One of the keys to good race driving is smoothness, and this most certainly applies to the use of the brake and accelerator pedals.
On the street, braking and accelerating are done at relatively low levels compared to the vehicle's capability. The tire's traction limits are rarely maxed out. Sure, you can romp on the gas and spin the tires at a light, or slam on the brakes and slide the car a little, but its very easy to bring the car back under control because the amount of traction you need versus what you have is quite low. In other words, you back way off and you're usually right back in control.
In the rain, or especially the snow, you know you have to be much gentler and smoother with the brakes and with the accelerator. If you lose control on a wet or snowy surface, it can be much harder to regain control. There is much less traction to work with.
Braking and accelerating when racing on a road race course, even when dry, is treated something like driving on a wet surface--gently and smoothly. Braking and accelerating are used in conjunction with the corners--you brake going into them and accelerate coming out of them. Because the objective is to have the car moving as fast as possible through the corner, the tires will be utilizing most of the available traction (done right they should be using 100% of the available traction, some would say about 104% which will make sense when we talke more about tires). The driver must be very smooth with the use of the brakes going into the corner and the accelerator coming out of the corner. A sharp change in braking or power at these points will upset the car's traction balance just as quickly as if you were driving on ice. Working within the last 1% of traction means there is no reserve to call upon to gain control of the car back. Even the pros very rarely recover a car that has lost control. It's not because they don't know how, it's because there's no traction left to work with. It is imperative to learn how to be consistently smooth in braking and accelerating on a road course.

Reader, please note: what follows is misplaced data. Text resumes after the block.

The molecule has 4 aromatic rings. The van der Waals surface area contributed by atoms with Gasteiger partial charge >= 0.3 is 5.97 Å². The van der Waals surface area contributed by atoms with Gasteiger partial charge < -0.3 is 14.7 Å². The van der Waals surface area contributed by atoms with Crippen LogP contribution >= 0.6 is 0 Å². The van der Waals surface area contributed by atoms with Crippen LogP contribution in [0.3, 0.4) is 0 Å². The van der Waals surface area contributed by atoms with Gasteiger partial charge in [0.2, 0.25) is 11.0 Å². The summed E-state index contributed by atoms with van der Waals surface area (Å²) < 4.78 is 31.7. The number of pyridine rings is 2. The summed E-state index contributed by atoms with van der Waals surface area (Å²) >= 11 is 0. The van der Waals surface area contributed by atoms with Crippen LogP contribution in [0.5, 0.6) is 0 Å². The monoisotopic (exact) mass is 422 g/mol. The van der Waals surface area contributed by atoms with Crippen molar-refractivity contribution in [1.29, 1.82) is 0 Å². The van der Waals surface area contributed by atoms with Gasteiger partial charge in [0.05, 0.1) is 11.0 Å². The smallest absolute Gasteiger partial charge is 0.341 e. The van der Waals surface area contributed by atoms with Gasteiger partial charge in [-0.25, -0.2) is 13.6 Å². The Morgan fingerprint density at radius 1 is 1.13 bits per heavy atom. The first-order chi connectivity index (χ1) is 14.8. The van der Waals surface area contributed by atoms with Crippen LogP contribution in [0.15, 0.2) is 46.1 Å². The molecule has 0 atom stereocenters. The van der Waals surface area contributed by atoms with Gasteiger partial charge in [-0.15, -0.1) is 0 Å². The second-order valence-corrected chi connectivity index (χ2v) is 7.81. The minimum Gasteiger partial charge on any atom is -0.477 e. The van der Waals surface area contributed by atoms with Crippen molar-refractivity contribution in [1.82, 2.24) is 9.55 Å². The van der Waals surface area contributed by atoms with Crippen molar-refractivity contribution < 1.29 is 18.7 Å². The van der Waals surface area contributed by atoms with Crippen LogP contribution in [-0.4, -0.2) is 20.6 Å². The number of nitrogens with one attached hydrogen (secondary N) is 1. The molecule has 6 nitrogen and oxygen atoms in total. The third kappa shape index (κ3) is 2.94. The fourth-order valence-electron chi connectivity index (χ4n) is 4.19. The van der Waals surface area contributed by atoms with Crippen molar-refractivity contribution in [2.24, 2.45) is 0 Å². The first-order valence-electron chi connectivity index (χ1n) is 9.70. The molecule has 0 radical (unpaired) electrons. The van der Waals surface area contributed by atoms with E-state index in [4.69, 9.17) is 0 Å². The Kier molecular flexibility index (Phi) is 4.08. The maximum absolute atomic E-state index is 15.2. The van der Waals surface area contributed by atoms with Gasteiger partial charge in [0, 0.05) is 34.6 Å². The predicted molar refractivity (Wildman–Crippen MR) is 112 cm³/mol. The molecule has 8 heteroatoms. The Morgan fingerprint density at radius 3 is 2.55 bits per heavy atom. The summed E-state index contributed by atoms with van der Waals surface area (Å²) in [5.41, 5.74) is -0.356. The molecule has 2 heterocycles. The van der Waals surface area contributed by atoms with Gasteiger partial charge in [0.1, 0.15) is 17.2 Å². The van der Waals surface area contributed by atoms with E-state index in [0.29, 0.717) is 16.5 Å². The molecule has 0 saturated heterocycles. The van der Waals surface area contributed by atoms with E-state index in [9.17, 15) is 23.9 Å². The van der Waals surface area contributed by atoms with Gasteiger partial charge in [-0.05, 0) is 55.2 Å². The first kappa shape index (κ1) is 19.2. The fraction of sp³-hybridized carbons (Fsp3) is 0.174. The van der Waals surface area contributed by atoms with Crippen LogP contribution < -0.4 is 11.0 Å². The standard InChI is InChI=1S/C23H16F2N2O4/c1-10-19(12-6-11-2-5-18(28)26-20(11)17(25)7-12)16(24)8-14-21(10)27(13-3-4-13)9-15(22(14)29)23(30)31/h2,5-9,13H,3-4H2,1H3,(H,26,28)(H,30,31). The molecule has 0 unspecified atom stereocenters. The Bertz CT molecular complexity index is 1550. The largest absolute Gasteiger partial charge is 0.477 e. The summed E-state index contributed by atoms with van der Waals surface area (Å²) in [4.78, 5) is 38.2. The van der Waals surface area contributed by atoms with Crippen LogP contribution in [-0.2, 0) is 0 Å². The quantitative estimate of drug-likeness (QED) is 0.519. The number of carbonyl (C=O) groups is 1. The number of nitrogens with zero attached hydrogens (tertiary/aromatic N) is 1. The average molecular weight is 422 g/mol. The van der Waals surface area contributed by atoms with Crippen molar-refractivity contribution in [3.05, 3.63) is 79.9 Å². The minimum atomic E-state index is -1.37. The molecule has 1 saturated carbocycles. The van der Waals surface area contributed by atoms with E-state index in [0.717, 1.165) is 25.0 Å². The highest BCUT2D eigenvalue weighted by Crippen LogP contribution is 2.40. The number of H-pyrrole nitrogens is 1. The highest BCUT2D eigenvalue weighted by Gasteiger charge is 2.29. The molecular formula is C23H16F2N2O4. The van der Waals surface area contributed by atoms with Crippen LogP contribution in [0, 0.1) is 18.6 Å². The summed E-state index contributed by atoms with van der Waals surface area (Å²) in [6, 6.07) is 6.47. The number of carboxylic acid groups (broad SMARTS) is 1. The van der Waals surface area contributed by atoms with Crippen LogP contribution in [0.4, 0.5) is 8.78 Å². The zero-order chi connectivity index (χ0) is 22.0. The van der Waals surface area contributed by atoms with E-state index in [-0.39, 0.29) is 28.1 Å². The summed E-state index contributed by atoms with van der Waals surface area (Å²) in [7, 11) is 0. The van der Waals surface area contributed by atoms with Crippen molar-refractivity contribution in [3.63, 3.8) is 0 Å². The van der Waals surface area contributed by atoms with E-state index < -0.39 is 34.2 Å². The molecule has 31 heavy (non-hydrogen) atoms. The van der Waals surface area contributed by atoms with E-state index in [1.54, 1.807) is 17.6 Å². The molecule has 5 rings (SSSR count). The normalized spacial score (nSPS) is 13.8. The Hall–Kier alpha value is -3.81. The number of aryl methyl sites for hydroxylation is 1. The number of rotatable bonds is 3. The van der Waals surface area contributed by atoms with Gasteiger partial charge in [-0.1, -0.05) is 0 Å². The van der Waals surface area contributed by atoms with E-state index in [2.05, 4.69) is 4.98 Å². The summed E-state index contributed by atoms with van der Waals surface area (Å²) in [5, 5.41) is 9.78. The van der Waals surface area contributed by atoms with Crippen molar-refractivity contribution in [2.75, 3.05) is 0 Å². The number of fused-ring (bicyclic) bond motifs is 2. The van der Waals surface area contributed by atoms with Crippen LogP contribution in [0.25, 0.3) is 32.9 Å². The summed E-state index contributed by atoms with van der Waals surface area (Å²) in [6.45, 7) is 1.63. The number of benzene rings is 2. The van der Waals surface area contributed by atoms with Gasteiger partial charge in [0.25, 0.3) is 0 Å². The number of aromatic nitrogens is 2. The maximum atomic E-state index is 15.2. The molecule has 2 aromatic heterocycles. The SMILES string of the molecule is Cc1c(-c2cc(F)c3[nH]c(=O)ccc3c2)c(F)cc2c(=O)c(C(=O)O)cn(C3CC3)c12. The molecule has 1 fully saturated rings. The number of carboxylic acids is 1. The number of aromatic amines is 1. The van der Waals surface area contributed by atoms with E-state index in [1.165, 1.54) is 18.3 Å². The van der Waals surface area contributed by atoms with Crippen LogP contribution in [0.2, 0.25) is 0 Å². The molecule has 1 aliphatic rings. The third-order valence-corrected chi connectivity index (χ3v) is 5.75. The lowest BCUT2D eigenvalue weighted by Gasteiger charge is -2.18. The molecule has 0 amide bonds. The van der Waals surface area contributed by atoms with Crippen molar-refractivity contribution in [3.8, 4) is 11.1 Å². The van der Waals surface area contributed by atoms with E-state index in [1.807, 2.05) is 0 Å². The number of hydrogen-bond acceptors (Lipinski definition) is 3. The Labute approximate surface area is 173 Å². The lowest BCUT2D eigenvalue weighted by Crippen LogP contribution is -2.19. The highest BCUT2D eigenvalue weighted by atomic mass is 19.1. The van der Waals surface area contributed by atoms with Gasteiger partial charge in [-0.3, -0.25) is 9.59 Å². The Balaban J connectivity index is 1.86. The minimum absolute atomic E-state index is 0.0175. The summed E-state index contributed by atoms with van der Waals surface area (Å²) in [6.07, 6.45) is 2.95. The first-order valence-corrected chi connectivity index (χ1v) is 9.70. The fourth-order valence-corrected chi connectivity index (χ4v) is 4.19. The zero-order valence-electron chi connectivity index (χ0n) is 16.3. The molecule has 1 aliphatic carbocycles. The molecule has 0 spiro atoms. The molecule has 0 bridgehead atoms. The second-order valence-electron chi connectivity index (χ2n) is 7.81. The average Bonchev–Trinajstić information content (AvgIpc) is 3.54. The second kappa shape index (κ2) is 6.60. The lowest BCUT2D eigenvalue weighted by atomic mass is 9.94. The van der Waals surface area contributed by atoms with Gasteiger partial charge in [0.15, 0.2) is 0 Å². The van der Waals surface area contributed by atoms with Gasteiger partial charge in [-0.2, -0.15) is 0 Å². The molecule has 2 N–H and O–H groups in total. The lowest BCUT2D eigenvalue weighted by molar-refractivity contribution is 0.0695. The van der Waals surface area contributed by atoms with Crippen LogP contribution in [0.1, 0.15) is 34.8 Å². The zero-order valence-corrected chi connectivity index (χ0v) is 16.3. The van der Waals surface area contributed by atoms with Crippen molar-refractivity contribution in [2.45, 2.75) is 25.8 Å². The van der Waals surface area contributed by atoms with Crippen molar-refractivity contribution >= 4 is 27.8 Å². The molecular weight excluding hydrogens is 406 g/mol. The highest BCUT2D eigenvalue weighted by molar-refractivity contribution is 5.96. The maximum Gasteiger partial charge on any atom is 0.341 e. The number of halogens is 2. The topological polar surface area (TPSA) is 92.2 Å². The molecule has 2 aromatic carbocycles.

There are three phases in braking. First, braking begins with a rapid, but not instant, application of as much braking force as possible. How rapid the brakes can be applied will depend on the the suspension in the car. The stiffer the springs and shocks, the more rapidly maximum braking can be applied. Soft springs will have significant forward roll which will require a little longer and smoother ramp-up of braking to keep the car stable.
Second, once the car settles onto the front tires, you'll be trying to minimize the length of the braking zone, so it will require taking the tires to the edge of locking up. You'll need to be very aware of the vibrations in your foot from the pedal and in your hands from the steering wheel to feel that small difference (therefore racing shoes are highly recommended. You just won't feel much from the pedals in Air Jordans). The car will travel some distance using a fairly constant brake pedal pressure.